Yesterday I started my day at first light inspecting my trees for storm damage following our brush with Storm Bella. it was mild and still by then but she still saved 3mm of rain for me while I was out. It was rain hat weather.
Today is definitely woolly hat weather. It might be one of my last outings of the year for my Christmas pudding hat, more’s the pity. Having said that, the fashion police aren’t out on weirs in the middle of Surrey at 2 in the morning, so maybe I shouldn’t worry.
The chilly start today had it’s advantages, apart from the cheerful hat. The views this morning were beautiful.
There are lots of things I do in this job that I wouldn’t have done in my previous life. Today a couple of opportunities of festive examples to share arose.
We all like a bit of recycling and repurposing here. Today a new pair of steel toe capped wellies to replace my split, leaky old ones became an opportunity for a couple of new planters. Obviously, in my mind the timing necessitated a bit of festive ‘zhuzhing’.
Also, it might not be remotely work related but definitely a first, I made my celery and walnut stuffing at about 5a.m. I’ve been making it every year since before I was in double figures but being up all night with weir keeping duties meant today was the first time I’ve done it in the dark. When you have had a good few nights of broken sleep and just been out in the cold to close in the weirs at 04.00, your brain convinces you you might as well do something useful as you’re not going to be getting any more sleep anyway. Today I figured I may as well get started on Christmas dinner. By the looks of it, tonight isn’t going to be much more settled, so with luck I’ll have my orangey duchesse potatoes in the freezer before dawn!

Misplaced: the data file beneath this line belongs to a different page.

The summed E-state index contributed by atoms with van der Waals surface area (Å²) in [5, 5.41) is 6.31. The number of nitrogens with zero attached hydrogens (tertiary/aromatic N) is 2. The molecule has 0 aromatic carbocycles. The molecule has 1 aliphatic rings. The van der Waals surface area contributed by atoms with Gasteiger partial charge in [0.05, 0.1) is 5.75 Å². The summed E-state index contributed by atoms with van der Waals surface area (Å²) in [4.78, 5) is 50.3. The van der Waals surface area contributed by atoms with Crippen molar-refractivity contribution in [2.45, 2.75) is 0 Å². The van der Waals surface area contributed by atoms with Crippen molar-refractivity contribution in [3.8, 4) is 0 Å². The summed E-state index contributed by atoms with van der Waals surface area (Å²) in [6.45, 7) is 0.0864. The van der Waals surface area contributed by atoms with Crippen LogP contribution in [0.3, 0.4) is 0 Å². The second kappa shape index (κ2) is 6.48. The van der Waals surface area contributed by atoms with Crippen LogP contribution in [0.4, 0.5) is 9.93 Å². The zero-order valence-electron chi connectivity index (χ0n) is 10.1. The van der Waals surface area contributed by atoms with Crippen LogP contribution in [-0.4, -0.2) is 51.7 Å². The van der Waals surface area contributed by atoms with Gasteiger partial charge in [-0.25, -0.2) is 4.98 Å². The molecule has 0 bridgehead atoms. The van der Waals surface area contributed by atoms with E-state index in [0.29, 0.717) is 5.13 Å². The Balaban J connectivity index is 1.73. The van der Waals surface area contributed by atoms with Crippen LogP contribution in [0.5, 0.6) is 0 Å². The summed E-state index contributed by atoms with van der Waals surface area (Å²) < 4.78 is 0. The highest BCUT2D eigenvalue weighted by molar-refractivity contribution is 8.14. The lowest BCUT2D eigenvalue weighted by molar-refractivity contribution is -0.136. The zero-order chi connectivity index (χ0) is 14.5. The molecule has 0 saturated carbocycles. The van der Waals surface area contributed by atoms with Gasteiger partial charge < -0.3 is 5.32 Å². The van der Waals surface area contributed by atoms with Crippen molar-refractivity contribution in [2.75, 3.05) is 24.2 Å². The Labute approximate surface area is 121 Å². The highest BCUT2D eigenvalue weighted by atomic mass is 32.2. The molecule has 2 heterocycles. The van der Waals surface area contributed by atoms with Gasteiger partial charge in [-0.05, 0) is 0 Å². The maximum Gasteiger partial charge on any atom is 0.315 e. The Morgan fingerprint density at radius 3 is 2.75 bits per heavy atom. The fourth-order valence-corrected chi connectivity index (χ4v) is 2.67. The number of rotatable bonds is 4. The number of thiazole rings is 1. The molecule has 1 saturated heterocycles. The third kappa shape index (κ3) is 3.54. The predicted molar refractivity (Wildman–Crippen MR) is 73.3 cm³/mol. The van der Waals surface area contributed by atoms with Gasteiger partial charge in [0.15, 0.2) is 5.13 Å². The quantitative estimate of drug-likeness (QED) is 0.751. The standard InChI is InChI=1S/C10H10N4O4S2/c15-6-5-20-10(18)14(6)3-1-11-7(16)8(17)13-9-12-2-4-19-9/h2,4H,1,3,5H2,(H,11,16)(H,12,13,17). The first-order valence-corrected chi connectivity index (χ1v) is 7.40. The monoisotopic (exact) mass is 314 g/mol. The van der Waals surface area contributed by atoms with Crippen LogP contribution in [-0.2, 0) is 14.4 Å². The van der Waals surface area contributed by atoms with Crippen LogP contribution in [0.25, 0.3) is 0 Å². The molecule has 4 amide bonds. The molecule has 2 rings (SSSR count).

Those of you who know Walsham from your visits or blog consumption will know I have a habit of decorating the cottage and footbridge at this time of year. Even if I’m not always feeling Christmassy myself with the sleep deprivation and mud coverage that goes with working here, I like to make an effort for everyone else. This year I am particularly aware cheer is in short supply. I got out the trusty solar bunting lights and donated a few old baubles to the bridge. I expect to loose the odd one either through my inability to tie knots with cold, wet hands or occasional accidental loss.
This year one side didn’t even last the day. The rest we deposited on my doorstep a couple of days later, stabbed and damaged. I think the anti-Christmas cheer mafia may be active in the area!
I am pleased to see the robust replacements I made survived the night and I made spares.I’m hoping it was a moment or 2 of mean spiritedness by someone but I suspect just boredom. Either way I am determined to keep the festive vibes going for everyone else, and for me.
Even in typical October half-term weather there have been bits of sunshine, colour and nice surprises to be found. This little mushroom and it’s friend have made their home in a leaning over tree between the Navigation and natural river. Not a bad spot to spend your short life as a fruiting body.
Pennywort pulling is usually just lots of weed (obviously), mud and canal water. Yesterday my volunteer Ken and I made a couple of discoveries that we weren’t expected. One a bit depressing and one distinctly more cheerful.
This face mask is one of many that have been turning over the last few months. They find up in the strangest places but this is the first one I’ve come across that’s actually made it into the Navigation.